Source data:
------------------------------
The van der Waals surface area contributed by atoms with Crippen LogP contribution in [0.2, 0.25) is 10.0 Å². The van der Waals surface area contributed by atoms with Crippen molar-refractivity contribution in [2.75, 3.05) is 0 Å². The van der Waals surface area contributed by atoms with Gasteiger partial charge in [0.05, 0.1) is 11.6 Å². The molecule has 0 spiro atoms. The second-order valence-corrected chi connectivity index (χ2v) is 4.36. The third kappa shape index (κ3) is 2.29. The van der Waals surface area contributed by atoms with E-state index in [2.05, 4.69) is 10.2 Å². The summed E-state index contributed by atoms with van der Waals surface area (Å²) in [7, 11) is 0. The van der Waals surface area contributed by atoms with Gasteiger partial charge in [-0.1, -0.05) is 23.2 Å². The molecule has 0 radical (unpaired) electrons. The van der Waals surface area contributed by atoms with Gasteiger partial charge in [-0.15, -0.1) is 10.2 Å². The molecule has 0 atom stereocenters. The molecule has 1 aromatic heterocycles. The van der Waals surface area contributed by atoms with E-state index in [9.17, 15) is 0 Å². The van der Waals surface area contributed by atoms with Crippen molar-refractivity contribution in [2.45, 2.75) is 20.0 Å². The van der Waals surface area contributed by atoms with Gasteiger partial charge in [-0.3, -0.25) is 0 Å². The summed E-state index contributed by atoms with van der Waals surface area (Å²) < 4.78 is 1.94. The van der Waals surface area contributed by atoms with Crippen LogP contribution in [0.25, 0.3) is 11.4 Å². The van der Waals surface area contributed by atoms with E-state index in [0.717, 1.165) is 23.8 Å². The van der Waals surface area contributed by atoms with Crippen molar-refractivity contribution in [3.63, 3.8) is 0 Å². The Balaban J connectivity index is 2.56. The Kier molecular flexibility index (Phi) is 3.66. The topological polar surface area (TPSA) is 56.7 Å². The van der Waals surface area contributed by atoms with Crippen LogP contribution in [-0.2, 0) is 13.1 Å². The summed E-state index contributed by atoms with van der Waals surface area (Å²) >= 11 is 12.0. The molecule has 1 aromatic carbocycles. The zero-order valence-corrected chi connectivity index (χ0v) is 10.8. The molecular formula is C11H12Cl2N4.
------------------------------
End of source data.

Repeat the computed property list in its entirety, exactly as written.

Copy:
The van der Waals surface area contributed by atoms with Crippen LogP contribution in [0.2, 0.25) is 10.0 Å². The van der Waals surface area contributed by atoms with Crippen molar-refractivity contribution in [2.75, 3.05) is 0 Å². The van der Waals surface area contributed by atoms with Gasteiger partial charge in [0.05, 0.1) is 11.6 Å². The molecule has 0 spiro atoms. The second-order valence-corrected chi connectivity index (χ2v) is 4.36. The third kappa shape index (κ3) is 2.29. The van der Waals surface area contributed by atoms with E-state index in [2.05, 4.69) is 10.2 Å². The summed E-state index contributed by atoms with van der Waals surface area (Å²) in [7, 11) is 0. The van der Waals surface area contributed by atoms with Gasteiger partial charge in [-0.1, -0.05) is 23.2 Å². The molecule has 0 radical (unpaired) electrons. The van der Waals surface area contributed by atoms with Gasteiger partial charge in [-0.15, -0.1) is 10.2 Å². The molecule has 0 atom stereocenters. The molecule has 1 aromatic heterocycles. The van der Waals surface area contributed by atoms with E-state index in [9.17, 15) is 0 Å². The van der Waals surface area contributed by atoms with Crippen molar-refractivity contribution in [2.45, 2.75) is 20.0 Å². The van der Waals surface area contributed by atoms with Gasteiger partial charge in [-0.3, -0.25) is 0 Å². The summed E-state index contributed by atoms with van der Waals surface area (Å²) < 4.78 is 1.94. The van der Waals surface area contributed by atoms with Crippen LogP contribution in [0.25, 0.3) is 11.4 Å². The van der Waals surface area contributed by atoms with E-state index in [0.717, 1.165) is 23.8 Å². The van der Waals surface area contributed by atoms with Crippen molar-refractivity contribution in [3.63, 3.8) is 0 Å². The Balaban J connectivity index is 2.56. The Kier molecular flexibility index (Phi) is 3.66. The topological polar surface area (TPSA) is 56.7 Å². The van der Waals surface area contributed by atoms with Crippen LogP contribution in [-0.2, 0) is 13.1 Å². The summed E-state index contributed by atoms with van der Waals surface area (Å²) >= 11 is 12.0. The molecule has 1 aromatic carbocycles. The zero-order valence-corrected chi connectivity index (χ0v) is 10.8. The molecular formula is C11H12Cl2N4.